The following analysis is from Richard Unger, founder and director of the International Institute of Hand Analysis and is used by permission.
Whorl, Loop, Loop, Whorl, Whorl
Composite, Loop, Loop, Whorl, Whorl
Who am I to Inspire the Masses? Who am I not to?
Have you seen the TV commercial in which an upscale couple is shown touring the Great Wall of China? Smiling at each other in smug satisfaction, they cross another item off their Top-Ten-Things-To-Do-In-This-Lifetime Checklist.
That’s how I must have looked in the summer of 2000 when, like kids trading baseball cards, I got JFK’s fingerprints from Andre Washington and he got Albert Einstein’s from me. The Freedom of Information Act requires dead presidents’ fingerprints be public record but for the life of me I could not work my way through the paperwork maze. Andres’ superior bureaucratic skills paid off handsomely and poof, there before my very eyes, JFK’s prints appeared on my computer screen.
John was not the original choice of his dad to occupy the White House. Joe Jr., his older brother killed in action during World War II, was the chosen one until fate stepped in. Was President Kennedy actually living his life dream or was he flogging himself daily trying to live up to some impossible standard? And what about all that Marilyn Monroe stuff? The most powerful person on the planet just had sex with the epitome of sexuality, the proverbial Eve of the twentieth century.
Did he ever feel complete and whole? Or does he get up and look for something to do, something to eat, something else; anything, as opposed to being at home with himself? Since JFK did significant Masses Inspiring we can assume he must have made progress on his Life Lesson during his attenuated stay on the planet, but how haunted was he by Mr. Not Enough? We’ll never know.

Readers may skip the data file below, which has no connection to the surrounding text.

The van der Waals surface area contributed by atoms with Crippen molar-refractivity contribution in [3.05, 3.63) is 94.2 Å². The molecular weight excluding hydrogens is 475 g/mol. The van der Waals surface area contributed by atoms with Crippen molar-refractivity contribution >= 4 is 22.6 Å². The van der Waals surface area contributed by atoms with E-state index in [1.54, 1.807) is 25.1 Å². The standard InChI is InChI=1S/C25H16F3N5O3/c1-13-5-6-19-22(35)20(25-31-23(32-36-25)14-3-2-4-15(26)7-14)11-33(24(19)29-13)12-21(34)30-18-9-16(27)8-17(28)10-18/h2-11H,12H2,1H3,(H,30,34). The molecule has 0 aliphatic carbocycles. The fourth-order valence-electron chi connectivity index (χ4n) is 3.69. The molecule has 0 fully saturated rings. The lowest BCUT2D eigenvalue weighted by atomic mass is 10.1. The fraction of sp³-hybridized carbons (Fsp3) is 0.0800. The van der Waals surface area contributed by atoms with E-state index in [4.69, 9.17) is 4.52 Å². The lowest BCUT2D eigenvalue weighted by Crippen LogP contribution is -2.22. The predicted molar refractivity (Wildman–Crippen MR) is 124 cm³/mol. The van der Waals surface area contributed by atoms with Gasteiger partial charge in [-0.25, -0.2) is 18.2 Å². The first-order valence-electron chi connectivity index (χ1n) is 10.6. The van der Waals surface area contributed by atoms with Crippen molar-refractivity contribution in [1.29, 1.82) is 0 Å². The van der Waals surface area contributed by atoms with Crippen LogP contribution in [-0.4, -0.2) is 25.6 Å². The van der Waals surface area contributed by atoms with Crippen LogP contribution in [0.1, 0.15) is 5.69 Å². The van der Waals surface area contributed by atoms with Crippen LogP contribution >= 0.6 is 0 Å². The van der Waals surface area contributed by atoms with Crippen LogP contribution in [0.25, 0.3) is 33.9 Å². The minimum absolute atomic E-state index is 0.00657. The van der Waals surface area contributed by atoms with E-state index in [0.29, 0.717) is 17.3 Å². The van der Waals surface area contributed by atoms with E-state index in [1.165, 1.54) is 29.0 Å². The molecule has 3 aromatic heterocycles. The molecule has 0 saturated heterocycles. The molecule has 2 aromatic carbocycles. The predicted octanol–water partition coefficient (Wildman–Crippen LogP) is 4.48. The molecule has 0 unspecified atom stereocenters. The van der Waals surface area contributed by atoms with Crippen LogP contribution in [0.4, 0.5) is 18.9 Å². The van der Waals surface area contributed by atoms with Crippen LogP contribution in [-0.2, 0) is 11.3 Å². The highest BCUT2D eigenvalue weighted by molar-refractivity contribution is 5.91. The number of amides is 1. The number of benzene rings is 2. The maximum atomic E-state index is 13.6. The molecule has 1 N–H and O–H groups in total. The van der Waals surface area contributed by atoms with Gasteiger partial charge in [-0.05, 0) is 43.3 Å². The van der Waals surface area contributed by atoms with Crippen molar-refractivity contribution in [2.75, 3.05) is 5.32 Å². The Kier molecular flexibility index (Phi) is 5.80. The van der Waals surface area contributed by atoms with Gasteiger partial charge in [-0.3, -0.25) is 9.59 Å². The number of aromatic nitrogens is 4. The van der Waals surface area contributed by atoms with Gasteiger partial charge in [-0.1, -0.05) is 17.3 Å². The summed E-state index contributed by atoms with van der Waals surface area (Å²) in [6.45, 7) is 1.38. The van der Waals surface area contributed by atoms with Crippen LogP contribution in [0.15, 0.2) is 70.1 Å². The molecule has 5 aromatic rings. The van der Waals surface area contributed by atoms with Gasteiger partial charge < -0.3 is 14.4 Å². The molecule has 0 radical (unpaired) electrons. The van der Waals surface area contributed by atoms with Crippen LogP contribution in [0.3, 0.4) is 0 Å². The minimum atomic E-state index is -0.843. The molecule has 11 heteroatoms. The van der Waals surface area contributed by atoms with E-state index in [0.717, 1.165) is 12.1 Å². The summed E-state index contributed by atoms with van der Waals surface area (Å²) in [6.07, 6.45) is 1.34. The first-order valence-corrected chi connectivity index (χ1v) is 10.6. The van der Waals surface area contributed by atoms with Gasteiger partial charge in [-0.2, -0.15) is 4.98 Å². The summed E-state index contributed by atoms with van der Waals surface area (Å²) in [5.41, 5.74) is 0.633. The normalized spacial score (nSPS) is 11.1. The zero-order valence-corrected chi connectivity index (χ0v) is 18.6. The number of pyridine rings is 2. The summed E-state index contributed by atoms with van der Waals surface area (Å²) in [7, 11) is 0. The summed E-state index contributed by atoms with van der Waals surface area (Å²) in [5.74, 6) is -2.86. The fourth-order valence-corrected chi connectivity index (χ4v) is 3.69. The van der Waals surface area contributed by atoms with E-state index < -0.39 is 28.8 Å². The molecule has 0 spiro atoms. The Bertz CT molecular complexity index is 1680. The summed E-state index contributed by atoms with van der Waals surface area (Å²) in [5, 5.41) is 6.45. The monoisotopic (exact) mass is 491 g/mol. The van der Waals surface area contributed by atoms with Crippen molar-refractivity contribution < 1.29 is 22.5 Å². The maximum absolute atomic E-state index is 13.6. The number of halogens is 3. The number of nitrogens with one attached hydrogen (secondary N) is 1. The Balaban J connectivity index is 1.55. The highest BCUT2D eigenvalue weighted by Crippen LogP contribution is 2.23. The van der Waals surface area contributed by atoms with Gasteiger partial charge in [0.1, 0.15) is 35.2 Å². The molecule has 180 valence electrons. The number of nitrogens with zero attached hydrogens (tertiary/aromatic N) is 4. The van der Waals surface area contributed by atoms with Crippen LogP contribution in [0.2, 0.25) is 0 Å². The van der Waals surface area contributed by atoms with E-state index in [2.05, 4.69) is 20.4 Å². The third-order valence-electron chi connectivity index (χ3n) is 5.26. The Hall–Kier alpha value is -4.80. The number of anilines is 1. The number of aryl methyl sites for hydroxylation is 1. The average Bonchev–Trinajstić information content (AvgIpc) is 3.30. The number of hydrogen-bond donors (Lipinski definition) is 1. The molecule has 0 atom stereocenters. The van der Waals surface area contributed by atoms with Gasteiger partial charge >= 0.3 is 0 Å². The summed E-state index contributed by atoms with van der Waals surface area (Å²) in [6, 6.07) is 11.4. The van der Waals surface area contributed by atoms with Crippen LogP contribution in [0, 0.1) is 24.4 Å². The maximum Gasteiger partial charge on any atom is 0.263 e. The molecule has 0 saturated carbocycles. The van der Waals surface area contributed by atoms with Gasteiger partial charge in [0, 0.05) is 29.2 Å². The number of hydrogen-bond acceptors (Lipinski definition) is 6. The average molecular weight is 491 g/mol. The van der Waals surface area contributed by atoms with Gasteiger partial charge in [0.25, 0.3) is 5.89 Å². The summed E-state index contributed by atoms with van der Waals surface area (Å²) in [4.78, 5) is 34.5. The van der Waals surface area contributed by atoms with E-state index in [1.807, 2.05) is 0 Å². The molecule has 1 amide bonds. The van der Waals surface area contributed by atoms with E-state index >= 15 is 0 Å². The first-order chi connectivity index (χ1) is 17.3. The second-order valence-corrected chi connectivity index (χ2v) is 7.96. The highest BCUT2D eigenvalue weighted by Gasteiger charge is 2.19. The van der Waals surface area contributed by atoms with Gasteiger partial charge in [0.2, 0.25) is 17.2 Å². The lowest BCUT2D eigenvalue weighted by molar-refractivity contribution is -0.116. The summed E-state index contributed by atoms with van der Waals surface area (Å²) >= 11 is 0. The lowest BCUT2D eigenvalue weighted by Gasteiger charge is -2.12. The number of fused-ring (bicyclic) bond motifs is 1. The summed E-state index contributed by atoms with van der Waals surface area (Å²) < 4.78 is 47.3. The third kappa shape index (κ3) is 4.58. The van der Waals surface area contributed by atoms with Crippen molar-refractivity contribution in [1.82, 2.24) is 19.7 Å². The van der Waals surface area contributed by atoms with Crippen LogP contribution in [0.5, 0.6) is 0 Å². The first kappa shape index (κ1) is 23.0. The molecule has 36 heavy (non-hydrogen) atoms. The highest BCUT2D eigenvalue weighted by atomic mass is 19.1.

There is a scene in Thirteen Days, a movie about the Cuban Missile Crisis starring Kevin Costner that comes to mind. Kevin is in a limo with Robert Kennedy, the president’s brother and key advisor. Robert is to meet with Gromyko, his Soviet counterpart and negotiate a settlement that will save the world from nuclear annihilation. Or he will fail and the world as we know it will end. RFK tells Costner he feels inadequate to the task. Costner replies, “There is no one else I would rather trust with the lives of my wife and children.” Buoyed up, RFK rises to the challenge. Confident but not confident, he makes real human contact with Gromyko and the crisis is resolved. RFK’s bout with insecurity saved the world.
The fate of all humanity may not hang in the balance in your life, Marilyn Monroe may not be coming over shortly for a nightcap, but the Kennedy brothers’ story allows a good illustration of just how one’s Nemesis (Life Lesson) can become one’s greatest Ally.
JFK’s fingerprints provide our entry into the mysterious world of Mr. Not Enough, the voice of insufficiency. Always looking for that illusive something that will signal the final victory, feeling somehow short of what life requires — that is Mr. Not Enough. Not having enough money to do what you want, not having enough time to get the job done, not having enough smarts, good looks, lucky breaks — that is the Mr. Not Enough voice in action.
Was Mr. Not Enough pushing JFK up the ladder of success, or was he tearing his insides all to pieces?